There is a big picture collage of college campuses that covers the wall behind my computer: historic New England architecture framed by trees turning fall’s most brilliant orange and red hues; gigantic mid-Atlantic lawns; quads surrounded by palm trees climbing higher and higher each time I look at them. I have always pictured myself somewhere in these photos, and ping-ponging among the images, back and forth between where I belong most, is one of the best things I have. The pictures have been there for the last year, since I started collecting the brochures that Mr. Rose gave me: Stanford, Pomona, Brown, Tufts, Hopkins, St. John’s, Chicago—that was just the start. I used to sit down on my floor, cross-legged, and sit down with the photos, cutting out the best ones, and putting them up on the wall. The last one to go up was Harvard. It was two weeks ago. I’d been afraid to jinx anything, or shoot too high or ruin something. Set unreasonable expectations. Hitting the top is never something we’ve known in this family.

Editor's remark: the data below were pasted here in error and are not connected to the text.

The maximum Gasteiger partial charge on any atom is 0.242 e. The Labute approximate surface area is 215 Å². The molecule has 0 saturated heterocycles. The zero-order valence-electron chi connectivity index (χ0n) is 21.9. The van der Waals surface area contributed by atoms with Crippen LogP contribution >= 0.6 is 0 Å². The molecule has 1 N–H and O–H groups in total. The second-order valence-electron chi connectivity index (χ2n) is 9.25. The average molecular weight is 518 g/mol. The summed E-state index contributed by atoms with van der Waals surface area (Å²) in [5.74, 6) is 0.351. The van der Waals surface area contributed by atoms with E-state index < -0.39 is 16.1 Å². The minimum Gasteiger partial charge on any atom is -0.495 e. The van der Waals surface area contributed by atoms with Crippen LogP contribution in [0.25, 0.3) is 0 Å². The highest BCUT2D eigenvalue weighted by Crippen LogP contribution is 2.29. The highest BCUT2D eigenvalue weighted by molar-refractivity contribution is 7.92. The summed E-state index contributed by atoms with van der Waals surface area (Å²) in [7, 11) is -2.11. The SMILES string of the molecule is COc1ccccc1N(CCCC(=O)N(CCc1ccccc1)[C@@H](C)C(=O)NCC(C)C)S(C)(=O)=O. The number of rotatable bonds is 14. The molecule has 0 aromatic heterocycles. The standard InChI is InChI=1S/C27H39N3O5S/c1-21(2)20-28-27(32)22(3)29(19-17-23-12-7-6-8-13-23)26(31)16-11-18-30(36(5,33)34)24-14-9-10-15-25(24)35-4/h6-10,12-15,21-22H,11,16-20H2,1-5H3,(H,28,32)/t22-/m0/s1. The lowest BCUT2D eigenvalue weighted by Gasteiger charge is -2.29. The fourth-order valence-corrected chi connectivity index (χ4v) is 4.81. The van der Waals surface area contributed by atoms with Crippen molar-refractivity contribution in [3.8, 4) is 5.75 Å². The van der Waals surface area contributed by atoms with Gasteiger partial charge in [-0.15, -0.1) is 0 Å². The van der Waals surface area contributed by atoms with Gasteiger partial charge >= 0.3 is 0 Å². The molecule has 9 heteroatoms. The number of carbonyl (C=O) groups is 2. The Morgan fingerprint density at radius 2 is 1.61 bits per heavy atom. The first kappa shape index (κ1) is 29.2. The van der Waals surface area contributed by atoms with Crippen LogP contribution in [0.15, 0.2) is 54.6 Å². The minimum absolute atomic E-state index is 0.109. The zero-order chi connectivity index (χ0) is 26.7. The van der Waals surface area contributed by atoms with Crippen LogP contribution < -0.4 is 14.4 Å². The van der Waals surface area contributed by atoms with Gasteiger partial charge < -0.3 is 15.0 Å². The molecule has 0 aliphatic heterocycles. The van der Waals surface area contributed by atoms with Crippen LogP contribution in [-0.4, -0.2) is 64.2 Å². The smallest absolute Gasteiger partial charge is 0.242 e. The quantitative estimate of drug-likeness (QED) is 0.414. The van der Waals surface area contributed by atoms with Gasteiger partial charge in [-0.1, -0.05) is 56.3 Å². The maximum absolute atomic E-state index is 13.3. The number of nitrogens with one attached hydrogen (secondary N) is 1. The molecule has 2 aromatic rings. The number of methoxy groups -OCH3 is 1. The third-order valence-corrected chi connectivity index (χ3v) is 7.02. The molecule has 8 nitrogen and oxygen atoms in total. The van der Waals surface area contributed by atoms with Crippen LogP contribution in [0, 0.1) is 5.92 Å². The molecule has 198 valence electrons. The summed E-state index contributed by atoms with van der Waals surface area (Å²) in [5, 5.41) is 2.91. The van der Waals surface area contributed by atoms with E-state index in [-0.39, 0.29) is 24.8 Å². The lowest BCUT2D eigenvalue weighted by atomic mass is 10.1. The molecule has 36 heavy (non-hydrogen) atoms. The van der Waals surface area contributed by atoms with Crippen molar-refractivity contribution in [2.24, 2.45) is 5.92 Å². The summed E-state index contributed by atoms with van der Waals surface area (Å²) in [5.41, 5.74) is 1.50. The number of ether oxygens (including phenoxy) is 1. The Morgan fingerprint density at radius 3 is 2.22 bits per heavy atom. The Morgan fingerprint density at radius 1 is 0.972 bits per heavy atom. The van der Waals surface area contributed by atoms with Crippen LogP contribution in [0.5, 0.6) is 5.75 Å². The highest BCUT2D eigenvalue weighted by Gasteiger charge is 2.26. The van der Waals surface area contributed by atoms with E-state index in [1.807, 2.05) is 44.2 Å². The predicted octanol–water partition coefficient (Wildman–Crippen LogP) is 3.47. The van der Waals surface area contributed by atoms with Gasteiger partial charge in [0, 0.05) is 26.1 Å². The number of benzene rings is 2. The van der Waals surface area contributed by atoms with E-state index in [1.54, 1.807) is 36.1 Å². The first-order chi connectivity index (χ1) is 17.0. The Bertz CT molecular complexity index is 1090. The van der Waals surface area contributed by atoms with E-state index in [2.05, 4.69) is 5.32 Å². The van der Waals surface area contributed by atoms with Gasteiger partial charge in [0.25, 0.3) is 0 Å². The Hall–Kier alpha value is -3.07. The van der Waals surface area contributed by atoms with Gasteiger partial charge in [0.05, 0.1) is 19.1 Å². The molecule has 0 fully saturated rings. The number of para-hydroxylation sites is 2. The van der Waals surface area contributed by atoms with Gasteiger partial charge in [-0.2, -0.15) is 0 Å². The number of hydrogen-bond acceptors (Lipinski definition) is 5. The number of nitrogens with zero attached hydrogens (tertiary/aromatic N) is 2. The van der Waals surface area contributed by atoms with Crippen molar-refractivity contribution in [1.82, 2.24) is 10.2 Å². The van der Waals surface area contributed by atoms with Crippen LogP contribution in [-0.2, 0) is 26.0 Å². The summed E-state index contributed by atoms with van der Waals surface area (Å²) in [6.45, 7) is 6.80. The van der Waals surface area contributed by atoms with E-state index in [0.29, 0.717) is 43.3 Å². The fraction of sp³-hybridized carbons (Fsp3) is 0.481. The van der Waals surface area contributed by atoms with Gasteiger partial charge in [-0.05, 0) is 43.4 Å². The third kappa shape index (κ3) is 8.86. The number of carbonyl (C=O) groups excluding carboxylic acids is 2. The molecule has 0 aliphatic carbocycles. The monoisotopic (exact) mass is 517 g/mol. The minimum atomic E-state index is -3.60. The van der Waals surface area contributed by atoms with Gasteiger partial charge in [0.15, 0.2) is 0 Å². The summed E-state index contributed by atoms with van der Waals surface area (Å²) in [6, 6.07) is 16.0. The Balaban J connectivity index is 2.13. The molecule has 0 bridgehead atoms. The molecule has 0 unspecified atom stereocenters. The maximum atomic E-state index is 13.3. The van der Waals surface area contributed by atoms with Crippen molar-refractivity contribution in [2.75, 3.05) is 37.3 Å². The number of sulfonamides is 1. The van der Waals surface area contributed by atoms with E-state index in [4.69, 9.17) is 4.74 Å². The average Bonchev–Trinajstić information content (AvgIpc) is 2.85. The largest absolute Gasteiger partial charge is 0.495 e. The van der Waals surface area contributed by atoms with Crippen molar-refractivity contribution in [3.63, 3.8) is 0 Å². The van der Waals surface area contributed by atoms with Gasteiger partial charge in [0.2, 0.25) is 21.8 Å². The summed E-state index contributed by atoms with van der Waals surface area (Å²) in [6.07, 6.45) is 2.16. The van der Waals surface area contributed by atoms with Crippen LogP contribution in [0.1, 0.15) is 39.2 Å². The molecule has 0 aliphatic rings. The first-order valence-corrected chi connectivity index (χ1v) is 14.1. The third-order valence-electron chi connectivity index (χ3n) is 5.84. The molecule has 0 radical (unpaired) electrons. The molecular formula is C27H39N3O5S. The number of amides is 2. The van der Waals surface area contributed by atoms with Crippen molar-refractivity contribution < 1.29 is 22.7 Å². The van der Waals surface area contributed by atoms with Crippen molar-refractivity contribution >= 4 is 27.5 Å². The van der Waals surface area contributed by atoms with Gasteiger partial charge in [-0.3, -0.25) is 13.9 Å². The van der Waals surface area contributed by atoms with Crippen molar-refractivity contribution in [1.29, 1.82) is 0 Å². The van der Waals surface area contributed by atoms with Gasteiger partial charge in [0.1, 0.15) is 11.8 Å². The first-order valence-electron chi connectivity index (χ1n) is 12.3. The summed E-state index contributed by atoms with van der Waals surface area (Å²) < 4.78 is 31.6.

“It’s time to aim for what you deserve, Tiffany,” Mr. Rose said. Another day working with him after school. An hour later, I’d written another poem, and it was a good one. He’d said so, but I also really knew it. That night, I came home, sat on the floor, cut out the big picture of the Harvard quad, and put it up on the wall.
I’m sitting at the computer staring into the collage when my email count goes to 1.
It’s so fucked up.
The email comes from firstname.lastname@example.org. The subject line says Hi Mom. In the message, there’s a picture, and I gasp when I click on the attachment: open on my screen is a crudely Photoshopped sonogram with my face on it. It’s followed by a link to the Facebook page of “The Lovechild of Mr. Rose and Tiffany Sullivan.”
I’m just sick. There’s no other word for it than just sick. My stomach gurgles, the pit drops out from it again low, so low. There is a foot on my chest—an entire army of feet—and I swear I am wheezing, even though I am silent.